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For someone wanting to learn Spanish, Arcadia has a variety of diverse study abroad options: Chile in South America, Cuba in North America in the Caribbean, and Spain in Europe. As a Spanish major, I decided to try all three programs before I graduated. I’m a junior, and so far, I have made it to two out of the three.
A lot of people have asked me how I knew which program to choose, and which one is best for them. So for all you Spanish/International Studies majors out there—or those who want to improve their Spanish language skills—here are the differences between Arcadia’s Chile and Spain programs.
Chile: You can take classes with other Americans in English or Spanish, or with Chileans in Spanish.
Spain: You are limited to taking classes with Americans, but still get to choose whether you want to take them in English or Spanish.
Chile: You can take classes in almost any field, but most of the offered classes are humanities-based: art, literature, politics, and culture.
Spain: The classes offered are very similar to Chile, but if you choose the Barcelona program, you can also study at ESCI-UPF, the world-renowned International Business school.
Chile: You must live in a home stay, but Arcadia lets you give your preferences as to what kind of home situation you prefer (siblings, pets, food, limited English or fluent, etc.)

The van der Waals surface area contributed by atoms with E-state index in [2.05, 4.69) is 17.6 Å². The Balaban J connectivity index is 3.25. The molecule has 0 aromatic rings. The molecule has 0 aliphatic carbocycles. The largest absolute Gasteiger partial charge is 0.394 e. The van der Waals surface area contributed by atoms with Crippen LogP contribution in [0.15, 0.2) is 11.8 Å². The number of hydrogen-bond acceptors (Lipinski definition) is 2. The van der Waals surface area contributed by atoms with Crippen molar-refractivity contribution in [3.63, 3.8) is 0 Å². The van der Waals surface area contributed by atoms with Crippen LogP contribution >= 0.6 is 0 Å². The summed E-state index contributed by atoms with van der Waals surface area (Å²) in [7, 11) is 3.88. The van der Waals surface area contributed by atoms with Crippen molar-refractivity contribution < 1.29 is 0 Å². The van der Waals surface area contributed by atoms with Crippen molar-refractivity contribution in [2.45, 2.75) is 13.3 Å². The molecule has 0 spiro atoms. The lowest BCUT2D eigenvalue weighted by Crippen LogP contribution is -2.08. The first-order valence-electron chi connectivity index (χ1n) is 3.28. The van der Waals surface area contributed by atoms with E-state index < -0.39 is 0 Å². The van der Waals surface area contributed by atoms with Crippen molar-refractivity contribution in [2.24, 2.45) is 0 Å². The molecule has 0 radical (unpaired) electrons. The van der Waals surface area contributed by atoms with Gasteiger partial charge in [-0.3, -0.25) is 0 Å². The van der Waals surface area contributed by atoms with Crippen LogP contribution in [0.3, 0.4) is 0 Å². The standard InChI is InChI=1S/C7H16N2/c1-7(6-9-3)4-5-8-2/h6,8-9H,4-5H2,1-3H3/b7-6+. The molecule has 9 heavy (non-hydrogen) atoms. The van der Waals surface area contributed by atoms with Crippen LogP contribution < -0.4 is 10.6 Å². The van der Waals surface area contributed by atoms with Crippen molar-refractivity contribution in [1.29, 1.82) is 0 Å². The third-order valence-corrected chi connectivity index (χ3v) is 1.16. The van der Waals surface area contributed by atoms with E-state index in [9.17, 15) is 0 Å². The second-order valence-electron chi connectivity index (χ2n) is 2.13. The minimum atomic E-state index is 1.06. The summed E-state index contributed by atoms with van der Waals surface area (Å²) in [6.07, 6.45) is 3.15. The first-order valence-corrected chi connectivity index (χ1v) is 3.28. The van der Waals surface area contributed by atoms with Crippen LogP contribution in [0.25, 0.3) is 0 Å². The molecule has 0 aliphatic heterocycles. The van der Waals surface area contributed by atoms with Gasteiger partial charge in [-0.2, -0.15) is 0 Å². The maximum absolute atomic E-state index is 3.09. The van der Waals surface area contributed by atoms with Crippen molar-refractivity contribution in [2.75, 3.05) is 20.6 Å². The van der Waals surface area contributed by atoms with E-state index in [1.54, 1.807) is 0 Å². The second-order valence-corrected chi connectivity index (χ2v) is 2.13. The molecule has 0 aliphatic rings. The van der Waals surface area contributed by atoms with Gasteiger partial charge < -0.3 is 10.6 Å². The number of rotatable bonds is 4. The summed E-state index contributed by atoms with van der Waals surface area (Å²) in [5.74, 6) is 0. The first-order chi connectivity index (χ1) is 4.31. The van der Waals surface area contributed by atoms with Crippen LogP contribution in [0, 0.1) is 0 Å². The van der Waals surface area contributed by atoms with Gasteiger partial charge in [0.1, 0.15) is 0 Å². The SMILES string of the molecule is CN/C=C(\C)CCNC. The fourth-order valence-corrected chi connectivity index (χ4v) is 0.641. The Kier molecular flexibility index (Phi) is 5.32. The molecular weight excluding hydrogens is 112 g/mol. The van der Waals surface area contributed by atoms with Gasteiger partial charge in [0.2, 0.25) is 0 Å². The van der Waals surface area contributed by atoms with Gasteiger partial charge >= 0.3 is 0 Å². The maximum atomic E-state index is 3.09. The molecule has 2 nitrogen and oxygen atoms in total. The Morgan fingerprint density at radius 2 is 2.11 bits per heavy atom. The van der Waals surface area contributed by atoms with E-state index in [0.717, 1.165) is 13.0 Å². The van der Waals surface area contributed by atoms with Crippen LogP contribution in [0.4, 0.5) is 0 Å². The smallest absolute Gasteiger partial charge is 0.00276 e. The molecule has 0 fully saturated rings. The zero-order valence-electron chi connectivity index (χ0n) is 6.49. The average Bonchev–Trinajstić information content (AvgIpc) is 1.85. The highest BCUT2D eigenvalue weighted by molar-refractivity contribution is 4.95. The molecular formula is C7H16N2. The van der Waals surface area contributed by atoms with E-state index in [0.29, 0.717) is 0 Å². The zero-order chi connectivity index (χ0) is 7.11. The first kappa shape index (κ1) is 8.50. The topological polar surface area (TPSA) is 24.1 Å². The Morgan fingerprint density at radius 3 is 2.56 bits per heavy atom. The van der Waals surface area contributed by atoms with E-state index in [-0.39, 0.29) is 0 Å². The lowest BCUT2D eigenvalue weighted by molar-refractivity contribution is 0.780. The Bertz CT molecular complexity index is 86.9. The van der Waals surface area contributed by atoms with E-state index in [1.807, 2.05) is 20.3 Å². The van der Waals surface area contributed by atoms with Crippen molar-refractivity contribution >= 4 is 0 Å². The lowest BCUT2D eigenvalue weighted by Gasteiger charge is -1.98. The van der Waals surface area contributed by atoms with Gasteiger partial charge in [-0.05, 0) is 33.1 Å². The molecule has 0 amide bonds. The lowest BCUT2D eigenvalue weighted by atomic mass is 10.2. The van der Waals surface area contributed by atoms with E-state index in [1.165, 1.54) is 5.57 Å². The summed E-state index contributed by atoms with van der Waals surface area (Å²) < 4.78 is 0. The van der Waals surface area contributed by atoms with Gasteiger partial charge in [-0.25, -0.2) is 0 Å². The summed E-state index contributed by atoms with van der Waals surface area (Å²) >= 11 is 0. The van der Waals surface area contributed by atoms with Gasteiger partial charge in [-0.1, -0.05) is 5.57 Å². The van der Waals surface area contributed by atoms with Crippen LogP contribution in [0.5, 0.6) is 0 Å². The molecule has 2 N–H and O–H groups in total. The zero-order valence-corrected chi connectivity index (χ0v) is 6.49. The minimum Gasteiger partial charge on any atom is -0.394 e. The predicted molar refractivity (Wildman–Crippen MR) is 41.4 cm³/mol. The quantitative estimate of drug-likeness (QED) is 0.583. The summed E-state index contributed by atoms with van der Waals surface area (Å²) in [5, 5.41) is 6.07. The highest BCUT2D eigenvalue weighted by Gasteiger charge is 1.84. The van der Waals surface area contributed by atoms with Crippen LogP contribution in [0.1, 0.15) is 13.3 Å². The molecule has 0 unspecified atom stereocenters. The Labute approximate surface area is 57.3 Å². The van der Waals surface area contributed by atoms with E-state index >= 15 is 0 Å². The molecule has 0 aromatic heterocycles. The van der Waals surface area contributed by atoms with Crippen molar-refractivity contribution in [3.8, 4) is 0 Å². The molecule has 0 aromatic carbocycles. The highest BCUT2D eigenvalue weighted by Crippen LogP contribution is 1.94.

Spain: You can choose to live in a home stay or an apartment with other international students.
Chile: You can travel to other countries in South America, like Argentina, Bolivia, Peru, and Brazil, but it can get expensive if you don’t plan in advance.
Spain: You can travel throughout Europe, and it’s very cheap to do so.
Chile: Is great if you are into outdoor activities, like hiking or surfing. There is so much beautiful nature to explore! And Valparaíso is right on the Pacific Ocean, which makes for an amazing morning commute to class.
Spain: In Spain, you’ll find centuries of history, which is great for those interested in architecture.
Both programs have given me completely different experiences, and it is hard to say which one is necessarily “better.” But if I had to categorize them, I would say this: for a more independent, challenging study abroad semester, choose Chile. And if your goal is to travel extensively, choose Spain. And if neither of these countries seem like your best fit, try looking into the Cuba program. After all, the opportunities are limitless.